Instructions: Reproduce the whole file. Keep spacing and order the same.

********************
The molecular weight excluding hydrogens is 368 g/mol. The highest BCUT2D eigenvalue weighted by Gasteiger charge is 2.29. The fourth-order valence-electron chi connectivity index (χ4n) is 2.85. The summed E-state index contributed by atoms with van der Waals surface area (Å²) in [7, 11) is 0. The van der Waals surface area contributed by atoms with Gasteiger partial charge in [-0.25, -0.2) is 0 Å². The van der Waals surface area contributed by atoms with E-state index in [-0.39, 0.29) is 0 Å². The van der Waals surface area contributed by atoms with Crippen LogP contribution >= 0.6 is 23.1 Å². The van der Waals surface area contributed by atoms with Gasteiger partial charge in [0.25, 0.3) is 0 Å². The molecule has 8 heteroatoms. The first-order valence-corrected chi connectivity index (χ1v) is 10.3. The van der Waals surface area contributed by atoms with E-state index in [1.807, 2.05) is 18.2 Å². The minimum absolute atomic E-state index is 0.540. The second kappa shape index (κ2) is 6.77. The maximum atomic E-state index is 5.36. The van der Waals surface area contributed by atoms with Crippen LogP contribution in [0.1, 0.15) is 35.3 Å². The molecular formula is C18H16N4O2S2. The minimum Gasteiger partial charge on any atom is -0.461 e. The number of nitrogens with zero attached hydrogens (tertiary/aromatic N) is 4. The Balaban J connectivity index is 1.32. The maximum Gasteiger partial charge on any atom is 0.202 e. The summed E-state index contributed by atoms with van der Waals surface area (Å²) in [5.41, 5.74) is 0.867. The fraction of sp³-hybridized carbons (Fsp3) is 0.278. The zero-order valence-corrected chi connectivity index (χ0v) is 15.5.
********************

The molecular weight excluding hydrogens is 368 g/mol. The highest BCUT2D eigenvalue weighted by Gasteiger charge is 2.29. The fourth-order valence-electron chi connectivity index (χ4n) is 2.85. The summed E-state index contributed by atoms with van der Waals surface area (Å²) in [7, 11) is 0. The van der Waals surface area contributed by atoms with Gasteiger partial charge in [-0.25, -0.2) is 0 Å². The van der Waals surface area contributed by atoms with E-state index in [-0.39, 0.29) is 0 Å². The van der Waals surface area contributed by atoms with Crippen LogP contribution >= 0.6 is 23.1 Å². The van der Waals surface area contributed by atoms with Gasteiger partial charge in [0.25, 0.3) is 0 Å². The molecule has 8 heteroatoms. The first-order valence-corrected chi connectivity index (χ1v) is 10.3. The van der Waals surface area contributed by atoms with E-state index in [1.807, 2.05) is 18.2 Å². The minimum absolute atomic E-state index is 0.540. The second kappa shape index (κ2) is 6.77. The maximum atomic E-state index is 5.36. The van der Waals surface area contributed by atoms with Crippen LogP contribution in [0.1, 0.15) is 35.3 Å². The molecular formula is C18H16N4O2S2. The minimum Gasteiger partial charge on any atom is -0.461 e. The number of nitrogens with zero attached hydrogens (tertiary/aromatic N) is 4. The Balaban J connectivity index is 1.32. The maximum Gasteiger partial charge on any atom is 0.202 e. The summed E-state index contributed by atoms with van der Waals surface area (Å²) in [5.41, 5.74) is 0.867. The fraction of sp³-hybridized carbons (Fsp3) is 0.278. The zero-order valence-corrected chi connectivity index (χ0v) is 15.5.